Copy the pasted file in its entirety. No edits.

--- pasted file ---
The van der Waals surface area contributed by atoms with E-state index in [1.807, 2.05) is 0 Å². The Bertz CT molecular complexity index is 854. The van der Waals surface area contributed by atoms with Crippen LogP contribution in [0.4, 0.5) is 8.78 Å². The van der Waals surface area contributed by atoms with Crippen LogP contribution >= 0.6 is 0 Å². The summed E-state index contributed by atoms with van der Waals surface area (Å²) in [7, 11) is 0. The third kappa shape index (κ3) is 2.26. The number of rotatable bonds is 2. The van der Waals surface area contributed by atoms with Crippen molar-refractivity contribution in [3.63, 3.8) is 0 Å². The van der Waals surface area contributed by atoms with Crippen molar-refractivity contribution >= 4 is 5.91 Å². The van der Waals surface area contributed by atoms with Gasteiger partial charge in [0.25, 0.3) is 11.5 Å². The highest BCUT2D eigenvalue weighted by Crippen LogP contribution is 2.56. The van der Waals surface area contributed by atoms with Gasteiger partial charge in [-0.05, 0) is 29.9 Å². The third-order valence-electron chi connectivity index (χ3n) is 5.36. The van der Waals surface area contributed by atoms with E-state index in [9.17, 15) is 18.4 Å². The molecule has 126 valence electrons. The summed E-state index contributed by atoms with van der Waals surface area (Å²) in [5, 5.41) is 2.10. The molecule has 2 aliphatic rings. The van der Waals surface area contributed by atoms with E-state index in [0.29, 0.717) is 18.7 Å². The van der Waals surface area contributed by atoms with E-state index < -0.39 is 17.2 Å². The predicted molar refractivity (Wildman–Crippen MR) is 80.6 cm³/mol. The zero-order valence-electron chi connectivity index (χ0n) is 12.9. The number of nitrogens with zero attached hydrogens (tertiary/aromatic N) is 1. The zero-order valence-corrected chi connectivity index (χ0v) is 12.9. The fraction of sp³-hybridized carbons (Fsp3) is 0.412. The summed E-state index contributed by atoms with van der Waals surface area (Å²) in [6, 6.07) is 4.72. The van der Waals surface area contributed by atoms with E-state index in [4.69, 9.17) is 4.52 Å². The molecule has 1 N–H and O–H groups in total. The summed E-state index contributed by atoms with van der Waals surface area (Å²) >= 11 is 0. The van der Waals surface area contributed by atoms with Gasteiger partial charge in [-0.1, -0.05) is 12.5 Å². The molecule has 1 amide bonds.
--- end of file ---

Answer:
The van der Waals surface area contributed by atoms with E-state index in [1.807, 2.05) is 0 Å². The Bertz CT molecular complexity index is 854. The van der Waals surface area contributed by atoms with Crippen LogP contribution in [0.4, 0.5) is 8.78 Å². The van der Waals surface area contributed by atoms with Crippen LogP contribution >= 0.6 is 0 Å². The summed E-state index contributed by atoms with van der Waals surface area (Å²) in [7, 11) is 0. The third kappa shape index (κ3) is 2.26. The number of rotatable bonds is 2. The van der Waals surface area contributed by atoms with Crippen molar-refractivity contribution in [3.63, 3.8) is 0 Å². The van der Waals surface area contributed by atoms with Crippen molar-refractivity contribution >= 4 is 5.91 Å². The van der Waals surface area contributed by atoms with Gasteiger partial charge in [0.25, 0.3) is 11.5 Å². The highest BCUT2D eigenvalue weighted by Crippen LogP contribution is 2.56. The van der Waals surface area contributed by atoms with Gasteiger partial charge in [-0.05, 0) is 29.9 Å². The third-order valence-electron chi connectivity index (χ3n) is 5.36. The van der Waals surface area contributed by atoms with E-state index in [9.17, 15) is 18.4 Å². The molecule has 126 valence electrons. The summed E-state index contributed by atoms with van der Waals surface area (Å²) in [5, 5.41) is 2.10. The molecule has 2 aliphatic rings. The van der Waals surface area contributed by atoms with E-state index in [0.29, 0.717) is 18.7 Å². The van der Waals surface area contributed by atoms with E-state index < -0.39 is 17.2 Å². The predicted molar refractivity (Wildman–Crippen MR) is 80.6 cm³/mol. The zero-order valence-electron chi connectivity index (χ0n) is 12.9. The number of nitrogens with zero attached hydrogens (tertiary/aromatic N) is 1. The zero-order valence-corrected chi connectivity index (χ0v) is 12.9. The fraction of sp³-hybridized carbons (Fsp3) is 0.412. The summed E-state index contributed by atoms with van der Waals surface area (Å²) in [6, 6.07) is 4.72. The van der Waals surface area contributed by atoms with E-state index in [4.69, 9.17) is 4.52 Å². The molecule has 1 N–H and O–H groups in total. The summed E-state index contributed by atoms with van der Waals surface area (Å²) >= 11 is 0. The van der Waals surface area contributed by atoms with Gasteiger partial charge in [-0.1, -0.05) is 12.5 Å². The molecule has 1 amide bonds.